House Flies Musca


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House Flies Musca

  1. 1. Part two of Flies - DIPTERIA
  2. 2. House flies - Musca <ul><li>The family Muscidae contains variety of similar genera of importance to humans and domestic animals. These are typical cylorraphan flies. </li></ul>
  3. 3. <ul><li>Sexes </li></ul><ul><li>The sexes are similar in appearance, but the eyes of female are further than those of males. </li></ul><ul><li>Distribution </li></ul><ul><li>Some species such as M. domestica are very widely distributed throughout the world; this is partly due to their close association with humans. </li></ul><ul><li>Hosts </li></ul><ul><li>Most species of Musca feed on liquids rich in organic matter to be found on excrement, rubbish, carcasses and on secretions from humans such as from mucous membranes and wounds. The mouthparts of most Musca are adapted only for sponging liquid from the surface of a solid. </li></ul><ul><li>Musca crassirostis has strong prestomal teeth and abrades the skin of cattle to draw blood on which it feeds. </li></ul><ul><li>Disease </li></ul><ul><li>The feeding habits and mechanism of feeding makes Musca flies potential vectors of about 60 pathogens which can be transmitted on contaminated mouthparts. </li></ul><ul><li>Musca flies are not usually the most common means by which any of these pathogens are transmitted. </li></ul><ul><li>Important pathogens include the following: </li></ul><ul><ul><li>Viruses of hepatitis and polio; </li></ul></ul><ul><ul><li>Bacteria causing salmonellosis, shigellosis, tuberculosis, trachoma, leprosy, and yaws; </li></ul></ul><ul><ul><li>The protozoa causing amoebic dysentery; </li></ul></ul><ul><ul><li>The nematodes of threadworm and hookworm. </li></ul></ul>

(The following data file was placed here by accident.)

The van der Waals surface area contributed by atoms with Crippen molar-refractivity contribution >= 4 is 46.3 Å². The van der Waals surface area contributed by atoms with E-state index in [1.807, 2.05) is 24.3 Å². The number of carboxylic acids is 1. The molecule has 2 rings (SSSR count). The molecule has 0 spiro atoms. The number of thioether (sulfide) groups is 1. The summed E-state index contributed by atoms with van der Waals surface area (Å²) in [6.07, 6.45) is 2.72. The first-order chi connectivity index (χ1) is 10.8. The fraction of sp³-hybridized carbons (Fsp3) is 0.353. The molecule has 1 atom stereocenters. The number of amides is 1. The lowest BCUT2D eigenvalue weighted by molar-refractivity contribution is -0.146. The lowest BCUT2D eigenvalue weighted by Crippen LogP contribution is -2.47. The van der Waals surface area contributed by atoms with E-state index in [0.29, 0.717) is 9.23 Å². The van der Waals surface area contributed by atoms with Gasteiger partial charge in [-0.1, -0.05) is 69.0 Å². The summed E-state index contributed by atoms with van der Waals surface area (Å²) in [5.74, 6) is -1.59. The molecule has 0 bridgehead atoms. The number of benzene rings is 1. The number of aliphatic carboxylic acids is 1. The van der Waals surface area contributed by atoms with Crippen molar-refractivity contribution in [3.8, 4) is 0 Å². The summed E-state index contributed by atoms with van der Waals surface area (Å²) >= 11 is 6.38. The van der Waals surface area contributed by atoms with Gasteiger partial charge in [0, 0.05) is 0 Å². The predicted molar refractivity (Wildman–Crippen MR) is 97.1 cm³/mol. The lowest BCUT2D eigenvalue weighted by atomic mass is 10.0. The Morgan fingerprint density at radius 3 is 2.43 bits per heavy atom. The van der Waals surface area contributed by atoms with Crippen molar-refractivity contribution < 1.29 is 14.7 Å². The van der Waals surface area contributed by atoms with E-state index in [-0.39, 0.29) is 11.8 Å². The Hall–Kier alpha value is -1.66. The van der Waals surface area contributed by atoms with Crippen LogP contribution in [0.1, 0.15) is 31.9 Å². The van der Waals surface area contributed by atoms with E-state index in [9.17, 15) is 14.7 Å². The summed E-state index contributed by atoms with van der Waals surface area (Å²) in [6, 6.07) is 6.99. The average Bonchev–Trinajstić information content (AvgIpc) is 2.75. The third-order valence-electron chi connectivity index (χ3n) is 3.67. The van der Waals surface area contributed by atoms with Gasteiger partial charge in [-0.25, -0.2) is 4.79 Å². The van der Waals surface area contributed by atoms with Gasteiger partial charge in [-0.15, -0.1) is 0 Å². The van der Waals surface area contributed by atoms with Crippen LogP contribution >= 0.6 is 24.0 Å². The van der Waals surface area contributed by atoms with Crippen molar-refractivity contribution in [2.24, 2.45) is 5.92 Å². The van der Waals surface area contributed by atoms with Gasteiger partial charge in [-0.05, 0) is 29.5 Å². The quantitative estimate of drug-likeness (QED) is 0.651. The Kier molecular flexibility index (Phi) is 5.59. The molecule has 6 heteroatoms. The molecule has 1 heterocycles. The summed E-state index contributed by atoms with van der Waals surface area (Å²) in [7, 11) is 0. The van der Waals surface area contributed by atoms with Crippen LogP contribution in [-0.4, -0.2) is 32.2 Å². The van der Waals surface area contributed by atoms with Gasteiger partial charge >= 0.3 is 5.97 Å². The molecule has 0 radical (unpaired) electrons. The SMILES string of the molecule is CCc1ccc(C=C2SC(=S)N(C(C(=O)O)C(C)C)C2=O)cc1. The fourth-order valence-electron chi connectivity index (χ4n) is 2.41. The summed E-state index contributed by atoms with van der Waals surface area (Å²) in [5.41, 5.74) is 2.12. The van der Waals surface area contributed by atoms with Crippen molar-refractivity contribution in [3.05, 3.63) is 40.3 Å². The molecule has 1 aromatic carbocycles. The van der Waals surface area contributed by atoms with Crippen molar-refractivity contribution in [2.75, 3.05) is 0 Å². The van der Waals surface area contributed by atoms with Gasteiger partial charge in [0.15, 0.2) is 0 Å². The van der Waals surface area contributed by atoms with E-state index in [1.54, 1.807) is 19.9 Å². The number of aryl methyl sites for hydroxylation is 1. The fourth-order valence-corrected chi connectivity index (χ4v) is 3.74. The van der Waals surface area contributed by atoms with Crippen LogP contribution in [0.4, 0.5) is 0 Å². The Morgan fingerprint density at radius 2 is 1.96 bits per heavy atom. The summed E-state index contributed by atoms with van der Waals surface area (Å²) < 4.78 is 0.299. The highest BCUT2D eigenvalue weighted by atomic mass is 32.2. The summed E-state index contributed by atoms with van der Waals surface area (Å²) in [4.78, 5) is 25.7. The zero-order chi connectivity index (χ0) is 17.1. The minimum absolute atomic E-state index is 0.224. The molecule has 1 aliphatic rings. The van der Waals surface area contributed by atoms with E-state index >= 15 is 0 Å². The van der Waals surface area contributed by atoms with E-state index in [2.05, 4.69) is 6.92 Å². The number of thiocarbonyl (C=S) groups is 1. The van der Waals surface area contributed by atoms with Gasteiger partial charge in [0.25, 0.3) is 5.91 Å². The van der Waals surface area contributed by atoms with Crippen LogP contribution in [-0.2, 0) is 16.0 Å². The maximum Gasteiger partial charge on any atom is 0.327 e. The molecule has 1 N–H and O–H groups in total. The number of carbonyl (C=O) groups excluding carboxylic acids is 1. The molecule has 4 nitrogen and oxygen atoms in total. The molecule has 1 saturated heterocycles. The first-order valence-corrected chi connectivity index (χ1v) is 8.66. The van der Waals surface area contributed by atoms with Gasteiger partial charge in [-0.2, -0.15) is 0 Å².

4. 4. Sheep head fly (sweat fly) - Hydrotaea This genus in the family Muscidae, and is an important transmitter of faecal pathogens in tropical climates (synonym: Ophyra)
  5. 5. <ul><li>The distribution is worldwide but highest numbers are found in cool humid climates of palaearctic and neartic regions. </li></ul><ul><li>The life cycle is the Musca type, with larvae in carrion and decomposing organic material. </li></ul><ul><li>Adults swarm around the head of the host feeding at wounds, at the eyes and mouth. </li></ul><ul><li>The irritation caused is intense. </li></ul><ul><li>Hydrotaea transmits the bacteria which cause mastitis in cattle. </li></ul>
  6. 6. Sweat flies - Morellia Distribution is worldwide. The life cycle is of the Musca type. Adults swarm around livestock and sometimes humans, feeding on sweat and at mucous membranes, causing severe nuisance.
  7. 7. Eye flies - Hippelates and Siphunculina These genera are in the family Chloropidae of acalyptrate cyclorrhaphan flies. They are separate from the rest of the flies described but are included here for convenience.
  8. 8. Hippelates Siphunculina
  9. 9. <ul><li>Hippelates occurs in the neotropical region; Siphunculina occurs in the oriental region. </li></ul><ul><li>Adult flies swarm around the eyes and head of livestock, and at wounds, feeding on tears, mucous secretions and blood, causing severe nuisance. </li></ul><ul><li>They may transmit the bacteria causing conjunctivitis and yaws. </li></ul>